- BRIEF DESCRIPTION OF THE DRAWINGS
Thus, in the broader aspects, we have invented an interactive, unified workstation that not only unifies in a single system multitude of functionalities pertaining to a practitioner's practice that would otherwise require disjointed, more expensive, and less efficient individual workstations dedicated to a specific, limited task or a sub-set of tasks, but also provides additional novel and comprehensive functionalities that would revolutionize the medical, dental, and orthodontic practices and vastly improve the delivery of care to patients in a manner that truly satisfies their needs. The invention is directed towards benchmarking for a practitioner's business practice, as well as for clinical aspects of initial and ongoing treatment planning, towards enabling a variety of novel functionalities and services and integrating overall patient care planning functions, including planning for hybrid treatment.
Presently preferred embodiments of the invention are described below in reference to the appended drawings, wherein like reference numerals refer to like elements in the various views, and in which:
FIG. 1 is a block diagram of an orthodontic care environment featuring a plurality of clinics and appliance manufacturers that communicate over the Internet with a service provider that includes an integrated workstation environment in accordance with one possible embodiment of the invention.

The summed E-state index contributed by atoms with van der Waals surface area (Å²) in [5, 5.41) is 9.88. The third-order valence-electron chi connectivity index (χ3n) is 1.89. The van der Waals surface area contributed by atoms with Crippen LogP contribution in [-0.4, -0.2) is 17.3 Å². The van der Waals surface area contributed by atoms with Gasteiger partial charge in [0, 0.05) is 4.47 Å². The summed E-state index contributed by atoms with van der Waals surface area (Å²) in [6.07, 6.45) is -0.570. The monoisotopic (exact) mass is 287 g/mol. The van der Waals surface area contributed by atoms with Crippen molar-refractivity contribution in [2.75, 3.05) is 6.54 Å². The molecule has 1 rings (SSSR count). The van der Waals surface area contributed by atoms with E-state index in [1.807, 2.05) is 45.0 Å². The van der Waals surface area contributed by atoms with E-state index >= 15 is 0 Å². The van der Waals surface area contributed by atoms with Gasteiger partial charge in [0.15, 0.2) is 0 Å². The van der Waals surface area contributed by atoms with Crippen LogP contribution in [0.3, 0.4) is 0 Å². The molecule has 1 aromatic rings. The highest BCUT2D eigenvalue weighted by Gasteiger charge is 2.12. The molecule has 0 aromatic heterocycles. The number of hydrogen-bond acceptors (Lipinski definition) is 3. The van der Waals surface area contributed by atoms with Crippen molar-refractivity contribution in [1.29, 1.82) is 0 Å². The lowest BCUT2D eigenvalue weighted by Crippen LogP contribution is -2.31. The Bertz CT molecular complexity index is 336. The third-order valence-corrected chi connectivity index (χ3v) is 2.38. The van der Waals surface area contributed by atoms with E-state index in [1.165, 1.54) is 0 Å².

FIG. 2 is a diagram of databases that may be maintained in the integrated workstation environment of FIG. 1.
FIG. 3 is a block diagram of an alternative embodiment of the workstation environment of FIGS. 1 and 2 showing other software elements and databases that may be maintained at the service provider.
FIG. 4 is a flow chart depicting an orthodontic practice business evaluation methodology using a benchmarking database that can be implemented in the embodiments of FIGS. 1 and 2.
FIG. 5 is a schematic diagram of the practice benchmarking database of FIG. 2;
FIG. 6 is a flow chart showing a method for planning care of a patient using a clinical benchmarking knowledge base of FIGS. 2 and 3.
FIG. 7 is a schematic diagram of the clinical benchmarking knowledge database.
FIG. 8 is a schematic diagram of a patient database of FIG. 3.
FIG. 9 is a flow chart showing a method of facilitating patient care using a clinical benchmark knowledge database and a patient's response to an initial treatment plan.
FIG. 10 is a flow chart showing an alternative method of facilitating patient care using a clinical benchmark knowledge database and a patient's response to an initial treatment plan.
- DETAILED DESCRIPTION OF PREFERRED EMBODIMENTS
FIG. 11 is flow chart for facilitating care in an alternative embodiment of the invention.